The president of the European Conference of Rabbis, Pinchas Goldschmidt, said last week that after Brexit, “we live in a new Europe.”

“The voices calling for the dismantling of the European Union are getting stronger and our continent is prone to more shakeups and changes,” he said.

Rabbi Mencahem Margolin, another Chabad rabbi and director of the Rabbinical Center of Europe and the European Jewish Association, said following the vote: “We have lost an important voice here in Brussels and across the continent as a whole. Brexit sees a number of threats from these parties who are licking their lips at the prospect of increasing power. It appears that Brexit has given them hope. And that is deeply worrying for Jews across Europe.”

Rabbi Yitzchok Loewenthal, a Chabad British rabbi who lives in Denmark, said following the vote:  “I would’ve preferred that they remain,” but added the European Union “needs to learn” to allow the peoples that make up the bloc to “be diverse, yet remaining connected.”

Only such an attitude, he said, would address the issue that the supporters of leaving the union have with the bloc, namely that “Brussels imposes laws for all its member states, and does not properly take into consideration the individual cultures and needs of the member countries,“ as Loewenthal described this attitude.

Judaism’s own attitude to these issues is reflected in the Menorah, he added, which “has different branches representing different attitudes, different traditions, and different personalities - yet they all face inward to the middle light symbolizing the light of God and the Torah.”

Turkish ship with Gaza-bound aid docks at Ashdod, first since reconciliation

(JTA)—A Turkish ship packed with aid for the Gaza Strip arrived in Israel, the first since Turkey and Israel reached a reconciliation deal that allows such transfers.

The cargo ship docking at Ashdod, just north of Gaza, on Sunday afternoon was bearing 10,000 tons of humanitarian equipment and food, Haaretz reported.

Israel and Turkey last month agreed to fully reestablish ties ruptured by Israel’s raid on a Turkish-flagged aid flotilla in 2010. Israeli commandos killed 10 Turkish nationals in violent encounters during the raid on the Mavi Marmara, one of the ships attempting to breach a blockade on the strip imposed by Israel after the 2009 Gaza war with Hamas.

As part of the deal, Israel is keeping the blockade in place but is easing the transfer of Turkish aid to the strip.

Israel also will pay $20 million in compensation to the families of the Turkish nationals. Turkey will press Hamas to return the bodies of two Israeli soldiers slain during wars with Hamas and two Israeli citizens still being held in the strip.

The families of the slain soldiers and their supporters protested the arrival of the ship, Haaretz reported.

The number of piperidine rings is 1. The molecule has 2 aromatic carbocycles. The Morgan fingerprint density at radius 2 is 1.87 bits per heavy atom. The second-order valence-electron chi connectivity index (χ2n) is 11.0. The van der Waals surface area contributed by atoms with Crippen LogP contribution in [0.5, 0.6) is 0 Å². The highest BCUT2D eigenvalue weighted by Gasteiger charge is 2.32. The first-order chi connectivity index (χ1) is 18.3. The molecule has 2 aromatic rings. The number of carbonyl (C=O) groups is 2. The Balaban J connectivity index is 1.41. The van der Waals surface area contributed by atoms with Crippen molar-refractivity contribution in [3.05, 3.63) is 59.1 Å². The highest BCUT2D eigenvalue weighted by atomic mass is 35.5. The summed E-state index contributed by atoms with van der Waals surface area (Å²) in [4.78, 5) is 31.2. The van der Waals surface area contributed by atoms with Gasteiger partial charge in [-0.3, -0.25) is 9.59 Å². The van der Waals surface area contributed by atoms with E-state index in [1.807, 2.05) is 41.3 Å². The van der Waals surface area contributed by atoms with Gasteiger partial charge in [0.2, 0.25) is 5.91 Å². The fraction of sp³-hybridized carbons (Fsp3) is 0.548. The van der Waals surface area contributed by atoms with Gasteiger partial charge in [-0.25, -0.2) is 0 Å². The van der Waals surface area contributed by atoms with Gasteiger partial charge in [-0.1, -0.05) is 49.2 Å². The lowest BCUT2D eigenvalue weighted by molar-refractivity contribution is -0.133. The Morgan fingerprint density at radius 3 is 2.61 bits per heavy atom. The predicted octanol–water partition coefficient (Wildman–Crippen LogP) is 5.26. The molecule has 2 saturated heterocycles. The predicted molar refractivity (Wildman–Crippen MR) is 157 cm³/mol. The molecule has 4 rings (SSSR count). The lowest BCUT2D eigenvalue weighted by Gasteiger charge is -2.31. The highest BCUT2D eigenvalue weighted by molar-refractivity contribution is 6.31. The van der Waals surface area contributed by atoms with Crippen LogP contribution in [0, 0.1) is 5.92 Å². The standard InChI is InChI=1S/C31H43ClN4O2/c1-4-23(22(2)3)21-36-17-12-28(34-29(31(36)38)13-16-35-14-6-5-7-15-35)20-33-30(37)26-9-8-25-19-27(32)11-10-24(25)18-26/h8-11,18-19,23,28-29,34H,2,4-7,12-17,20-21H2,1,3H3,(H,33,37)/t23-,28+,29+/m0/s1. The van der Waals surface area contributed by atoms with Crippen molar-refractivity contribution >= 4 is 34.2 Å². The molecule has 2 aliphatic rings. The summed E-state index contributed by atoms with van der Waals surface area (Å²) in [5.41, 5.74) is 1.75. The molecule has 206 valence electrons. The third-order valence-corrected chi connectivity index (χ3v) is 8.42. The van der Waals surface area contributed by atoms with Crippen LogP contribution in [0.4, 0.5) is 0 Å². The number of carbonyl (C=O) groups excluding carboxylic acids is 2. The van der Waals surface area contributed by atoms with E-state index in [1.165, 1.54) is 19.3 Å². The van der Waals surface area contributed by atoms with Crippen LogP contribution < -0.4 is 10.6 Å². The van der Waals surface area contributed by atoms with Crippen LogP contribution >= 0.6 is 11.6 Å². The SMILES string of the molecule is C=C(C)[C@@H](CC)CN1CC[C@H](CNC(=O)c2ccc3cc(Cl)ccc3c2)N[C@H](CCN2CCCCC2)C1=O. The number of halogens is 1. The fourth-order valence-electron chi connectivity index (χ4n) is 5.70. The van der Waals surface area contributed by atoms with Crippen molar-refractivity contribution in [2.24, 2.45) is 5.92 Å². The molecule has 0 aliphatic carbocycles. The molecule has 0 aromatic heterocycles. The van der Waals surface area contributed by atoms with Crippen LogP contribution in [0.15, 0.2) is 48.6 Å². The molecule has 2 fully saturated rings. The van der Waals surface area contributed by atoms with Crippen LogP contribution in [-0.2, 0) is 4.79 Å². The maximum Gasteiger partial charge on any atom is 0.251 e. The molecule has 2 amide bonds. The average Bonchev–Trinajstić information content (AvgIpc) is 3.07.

Father of 10 killed in terrorist shooting remembered as intellectual and giving man

(JTA)—More than 1,000 mourners attended the funeral for a father of 10 who was killed in a West Bank drive-by shooting.

The funeral of Rabbi Michael “Miki” Mark was held Sunday in the Otniel settlement in the West Bank followed by his burial in Jerusalem. Mark was killed Friday when terrorists opened fire on his car as he drove near Hebron.

President Reuven Rivlin, a distant relative of Mark, delivered remarks at his funeral.

“I stand in front of your coffin, Miki, Michael, in sorrow and anguish, and with me stand an entire nation, together grieving,” Rivlin said, according to Haaretz. “Even before the Sabbath began, the murderer’s hand robbed your family of you in cold blood, in front of two of your children, and in front of your beloved wife, Chavi, who was seriously injured.

“Miki, I am sorry to say that I learned about you, only after your death. I learned that you were a loving and beloved father, grandfather and son. An intellectual who was also a man of action. A person who loved hands-on work, but also excelled in the house of learning.”

Mark’s son Yeshoshua said that “as the years pass, we find greater depth. More people you helped. A community of admirers. You taught us to accept the other. You were a giving man with endless time, attention and thought. A man of perception at all levels.”

One of Mark’s daughter, Orit, called her father “the most amazing in the world.”

“How much you gave. How much you did,” she said.

His children, in a video posted on social media, had appealed for mourners to attend the funeral to memorialize their father.

“Come and hear how good our father was, and you’ll be better people, more loving people,” one of his daughters said.

Along with his wife, Chavi, being seriously wounded in the shooting, two of his children were lightly injured.